1. Protect Your Content
You also want to have Disclaimers. These vital paragraphs (often included within the Terms) protect you from liability (that is, getting sued) should someone misuse any content you post on your blog. Bloggers need to make it clear that their content is information they’re putting into the world and they aren’t liable for what readers happen to do (or not do) with that information.
2. Register Your Copyright
To register on the U.S. copyright registration portal, submit an application, payment, and your blog posts. You can register a whole pile at once. Many bloggers get into the habit of registering a bundle of posts every quarter. The cost is minimal and comes with big peace of mind. If you don’t register your blog posts, your recourse if someone steals your blog posts is somewhat limited to a cease and desist letter or the Digital Millennium Copyright Act (DMCA). (You’ll learn about those options in a moment.) Copyright infringement is a serious crime, and registering your blog posts gives you rights against (and monetary reward from) anyone who steals your content. Awards for copyright infringement can range from $750 to $30,000, or even as high as $150,000 under certain circumstances such as willful infringement.
3. Cease and Desist Letter
You can send a simple email to the perpetrator outlining the content taken. Often the realization that they’ve been “caught” is enough to resolve the issue. If sending an email doesn’t work, the next step would be to send a formal cease and desist letter. This letter is a bit heavier-handed than an email, and can be drafted and sent by a lawyer. You don’t have to hire a lawyer to do this, but sometimes bringing in a lawyer results in a quick takedown of the stolen content. A cease and desist letter will specifically outline and reference the posts taken (with links, summaries, etc.) and usually give a 72-hour window to comply. If you’ve registered your content, you can include your copyright registration number in the letter. If the letter doesn’t work, you can proceed to the DMCA.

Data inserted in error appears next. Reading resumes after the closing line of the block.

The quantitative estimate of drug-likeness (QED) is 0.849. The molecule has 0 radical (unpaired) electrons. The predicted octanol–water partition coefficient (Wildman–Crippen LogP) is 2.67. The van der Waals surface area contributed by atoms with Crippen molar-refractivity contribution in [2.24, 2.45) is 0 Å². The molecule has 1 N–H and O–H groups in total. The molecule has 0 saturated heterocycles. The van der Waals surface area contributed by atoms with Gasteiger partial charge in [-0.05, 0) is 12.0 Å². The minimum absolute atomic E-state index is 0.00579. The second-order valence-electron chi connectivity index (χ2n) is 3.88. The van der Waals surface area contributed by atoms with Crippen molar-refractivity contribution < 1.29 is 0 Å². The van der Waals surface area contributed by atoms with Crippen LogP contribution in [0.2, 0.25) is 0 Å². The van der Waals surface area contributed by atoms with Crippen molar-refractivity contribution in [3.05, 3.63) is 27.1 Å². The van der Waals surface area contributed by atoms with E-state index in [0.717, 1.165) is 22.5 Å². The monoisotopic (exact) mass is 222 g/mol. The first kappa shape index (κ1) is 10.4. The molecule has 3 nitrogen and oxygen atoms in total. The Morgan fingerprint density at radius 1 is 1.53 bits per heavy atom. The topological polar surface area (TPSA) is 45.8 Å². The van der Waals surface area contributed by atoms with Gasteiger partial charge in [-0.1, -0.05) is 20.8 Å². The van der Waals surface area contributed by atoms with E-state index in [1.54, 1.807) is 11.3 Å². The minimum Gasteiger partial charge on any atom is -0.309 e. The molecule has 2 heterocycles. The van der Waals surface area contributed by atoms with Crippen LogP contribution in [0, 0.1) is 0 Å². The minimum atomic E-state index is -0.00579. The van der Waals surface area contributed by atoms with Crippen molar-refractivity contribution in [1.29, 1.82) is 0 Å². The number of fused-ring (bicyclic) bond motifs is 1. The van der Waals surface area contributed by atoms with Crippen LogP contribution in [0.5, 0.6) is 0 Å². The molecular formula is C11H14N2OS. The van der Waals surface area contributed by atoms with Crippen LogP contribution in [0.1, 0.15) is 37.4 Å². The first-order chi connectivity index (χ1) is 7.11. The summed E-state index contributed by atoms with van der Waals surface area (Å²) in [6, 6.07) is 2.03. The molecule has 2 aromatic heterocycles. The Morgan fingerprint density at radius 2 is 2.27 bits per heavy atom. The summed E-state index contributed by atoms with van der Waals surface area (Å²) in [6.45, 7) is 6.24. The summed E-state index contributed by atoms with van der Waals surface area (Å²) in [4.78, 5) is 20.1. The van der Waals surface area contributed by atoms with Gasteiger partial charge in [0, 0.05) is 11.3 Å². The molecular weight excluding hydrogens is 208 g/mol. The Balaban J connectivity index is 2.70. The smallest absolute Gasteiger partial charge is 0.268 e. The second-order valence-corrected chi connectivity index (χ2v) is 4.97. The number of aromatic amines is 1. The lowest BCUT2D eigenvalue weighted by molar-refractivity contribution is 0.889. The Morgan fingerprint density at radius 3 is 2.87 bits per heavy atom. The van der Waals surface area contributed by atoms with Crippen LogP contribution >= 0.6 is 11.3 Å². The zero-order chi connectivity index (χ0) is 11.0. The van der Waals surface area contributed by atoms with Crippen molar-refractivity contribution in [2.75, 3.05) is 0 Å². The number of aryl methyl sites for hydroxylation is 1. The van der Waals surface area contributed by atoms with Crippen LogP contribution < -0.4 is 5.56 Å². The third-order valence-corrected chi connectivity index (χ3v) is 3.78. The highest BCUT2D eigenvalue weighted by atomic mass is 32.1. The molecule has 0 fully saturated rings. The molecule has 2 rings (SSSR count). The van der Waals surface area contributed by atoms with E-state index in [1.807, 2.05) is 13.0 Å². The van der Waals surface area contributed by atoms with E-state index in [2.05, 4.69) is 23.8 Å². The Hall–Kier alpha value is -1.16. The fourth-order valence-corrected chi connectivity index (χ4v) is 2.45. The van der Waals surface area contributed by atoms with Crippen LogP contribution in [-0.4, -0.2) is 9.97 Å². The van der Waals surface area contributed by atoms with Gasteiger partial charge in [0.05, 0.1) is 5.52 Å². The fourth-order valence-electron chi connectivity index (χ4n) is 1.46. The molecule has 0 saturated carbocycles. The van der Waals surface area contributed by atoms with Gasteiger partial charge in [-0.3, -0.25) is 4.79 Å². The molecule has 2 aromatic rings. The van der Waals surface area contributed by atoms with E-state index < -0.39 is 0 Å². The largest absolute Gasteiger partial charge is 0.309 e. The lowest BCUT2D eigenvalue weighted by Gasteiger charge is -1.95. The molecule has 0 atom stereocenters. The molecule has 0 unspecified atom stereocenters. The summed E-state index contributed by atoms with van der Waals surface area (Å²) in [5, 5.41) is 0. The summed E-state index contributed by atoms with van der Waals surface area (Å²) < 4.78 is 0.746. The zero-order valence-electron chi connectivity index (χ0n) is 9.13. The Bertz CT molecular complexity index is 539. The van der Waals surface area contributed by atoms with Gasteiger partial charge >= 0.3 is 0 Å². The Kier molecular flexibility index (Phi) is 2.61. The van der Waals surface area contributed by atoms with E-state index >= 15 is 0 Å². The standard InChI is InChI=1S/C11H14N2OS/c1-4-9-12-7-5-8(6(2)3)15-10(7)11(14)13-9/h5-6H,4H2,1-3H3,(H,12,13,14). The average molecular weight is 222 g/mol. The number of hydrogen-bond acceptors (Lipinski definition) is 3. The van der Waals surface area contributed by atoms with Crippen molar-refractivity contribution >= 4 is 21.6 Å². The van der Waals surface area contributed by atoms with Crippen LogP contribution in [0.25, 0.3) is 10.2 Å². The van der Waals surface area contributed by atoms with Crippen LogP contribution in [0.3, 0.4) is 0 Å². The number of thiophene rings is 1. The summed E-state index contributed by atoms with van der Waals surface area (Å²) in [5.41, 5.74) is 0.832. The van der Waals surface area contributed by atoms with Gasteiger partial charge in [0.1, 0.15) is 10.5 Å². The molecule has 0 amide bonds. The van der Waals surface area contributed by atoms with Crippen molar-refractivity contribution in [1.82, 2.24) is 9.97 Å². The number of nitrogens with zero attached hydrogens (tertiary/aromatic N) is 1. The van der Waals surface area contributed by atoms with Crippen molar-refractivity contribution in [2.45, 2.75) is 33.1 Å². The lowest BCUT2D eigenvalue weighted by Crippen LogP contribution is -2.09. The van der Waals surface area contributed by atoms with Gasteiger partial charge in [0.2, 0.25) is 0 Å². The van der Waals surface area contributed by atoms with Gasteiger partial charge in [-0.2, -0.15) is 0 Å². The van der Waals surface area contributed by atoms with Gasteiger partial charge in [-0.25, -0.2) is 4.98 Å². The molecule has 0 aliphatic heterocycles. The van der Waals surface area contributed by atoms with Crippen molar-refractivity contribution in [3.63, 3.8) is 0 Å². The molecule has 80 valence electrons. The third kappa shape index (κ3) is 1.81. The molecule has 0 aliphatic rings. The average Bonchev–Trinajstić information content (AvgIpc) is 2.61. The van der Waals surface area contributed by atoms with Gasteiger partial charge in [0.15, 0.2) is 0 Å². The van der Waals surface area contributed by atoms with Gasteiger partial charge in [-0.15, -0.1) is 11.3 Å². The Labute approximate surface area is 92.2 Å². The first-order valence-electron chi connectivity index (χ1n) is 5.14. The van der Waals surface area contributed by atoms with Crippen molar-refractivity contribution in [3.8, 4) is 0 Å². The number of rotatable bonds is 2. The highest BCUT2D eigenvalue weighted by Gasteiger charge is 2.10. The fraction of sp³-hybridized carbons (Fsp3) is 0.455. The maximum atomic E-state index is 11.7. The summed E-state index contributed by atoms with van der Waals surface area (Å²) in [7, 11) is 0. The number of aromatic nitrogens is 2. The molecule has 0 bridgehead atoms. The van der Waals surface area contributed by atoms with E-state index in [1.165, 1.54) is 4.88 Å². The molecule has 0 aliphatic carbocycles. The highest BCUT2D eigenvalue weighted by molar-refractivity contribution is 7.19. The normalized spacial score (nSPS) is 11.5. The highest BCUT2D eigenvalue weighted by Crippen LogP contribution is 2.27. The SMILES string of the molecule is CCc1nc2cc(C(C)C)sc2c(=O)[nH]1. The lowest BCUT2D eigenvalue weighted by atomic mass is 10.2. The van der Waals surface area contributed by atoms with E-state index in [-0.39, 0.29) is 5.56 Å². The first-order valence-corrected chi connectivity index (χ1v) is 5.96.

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4. Use the Digital Millennium Copyright Act
With this rule, if someone takes your blog post and puts it somewhere else on the Internet without permission (whether that’s another platform like YouTube, or another website), you as the owner can let the platform or web host know via a takedown notice and the content will be removed. If a content scraper is involved or you aren’t sure who’s behind the infringement, you can search on Who is and figure out the owner and/or the domain host. After you know the platform or host where your posts are landing after someone or a content scraper swipes them, you can contact the owner or host directly. Some sites like YouTube have DMCA takedown procedures; others you can email. The DMCA provides “safe harbor” language for platforms and hosting services. As long as they comply with certain rules in the law (e.g., to have a designated agent for takedown notices), then they won’t be held responsible for hosting infringed material. The good news is that this information must be public on their website so you know whom to contact, as shown in the YouTube takedown procedures above.